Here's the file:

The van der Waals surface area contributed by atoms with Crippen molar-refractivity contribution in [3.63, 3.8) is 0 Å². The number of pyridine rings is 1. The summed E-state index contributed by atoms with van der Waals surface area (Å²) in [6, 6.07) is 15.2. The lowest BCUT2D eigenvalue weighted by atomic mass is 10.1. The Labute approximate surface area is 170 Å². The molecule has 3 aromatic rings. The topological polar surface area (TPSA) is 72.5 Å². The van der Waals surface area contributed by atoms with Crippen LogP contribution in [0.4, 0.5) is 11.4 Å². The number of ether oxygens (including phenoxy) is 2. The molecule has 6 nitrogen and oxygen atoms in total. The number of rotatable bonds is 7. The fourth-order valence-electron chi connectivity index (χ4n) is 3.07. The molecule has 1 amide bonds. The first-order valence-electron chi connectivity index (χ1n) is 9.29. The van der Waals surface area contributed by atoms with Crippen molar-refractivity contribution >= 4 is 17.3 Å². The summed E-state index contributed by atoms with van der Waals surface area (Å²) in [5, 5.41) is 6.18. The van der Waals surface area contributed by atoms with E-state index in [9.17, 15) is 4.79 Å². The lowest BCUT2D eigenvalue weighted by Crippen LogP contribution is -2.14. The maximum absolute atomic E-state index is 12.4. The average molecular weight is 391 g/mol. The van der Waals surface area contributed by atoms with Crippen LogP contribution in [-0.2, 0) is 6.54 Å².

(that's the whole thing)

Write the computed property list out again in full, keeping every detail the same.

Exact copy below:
The van der Waals surface area contributed by atoms with Crippen molar-refractivity contribution in [3.63, 3.8) is 0 Å². The number of pyridine rings is 1. The summed E-state index contributed by atoms with van der Waals surface area (Å²) in [6, 6.07) is 15.2. The lowest BCUT2D eigenvalue weighted by atomic mass is 10.1. The Labute approximate surface area is 170 Å². The molecule has 3 aromatic rings. The topological polar surface area (TPSA) is 72.5 Å². The van der Waals surface area contributed by atoms with Crippen LogP contribution in [0.4, 0.5) is 11.4 Å². The number of ether oxygens (including phenoxy) is 2. The molecule has 6 nitrogen and oxygen atoms in total. The number of rotatable bonds is 7. The fourth-order valence-electron chi connectivity index (χ4n) is 3.07. The molecule has 1 amide bonds. The first-order valence-electron chi connectivity index (χ1n) is 9.29. The van der Waals surface area contributed by atoms with Crippen molar-refractivity contribution >= 4 is 17.3 Å². The summed E-state index contributed by atoms with van der Waals surface area (Å²) in [5, 5.41) is 6.18. The van der Waals surface area contributed by atoms with E-state index in [9.17, 15) is 4.79 Å². The lowest BCUT2D eigenvalue weighted by Crippen LogP contribution is -2.14. The maximum absolute atomic E-state index is 12.4. The average molecular weight is 391 g/mol. The van der Waals surface area contributed by atoms with Crippen LogP contribution in [-0.2, 0) is 6.54 Å².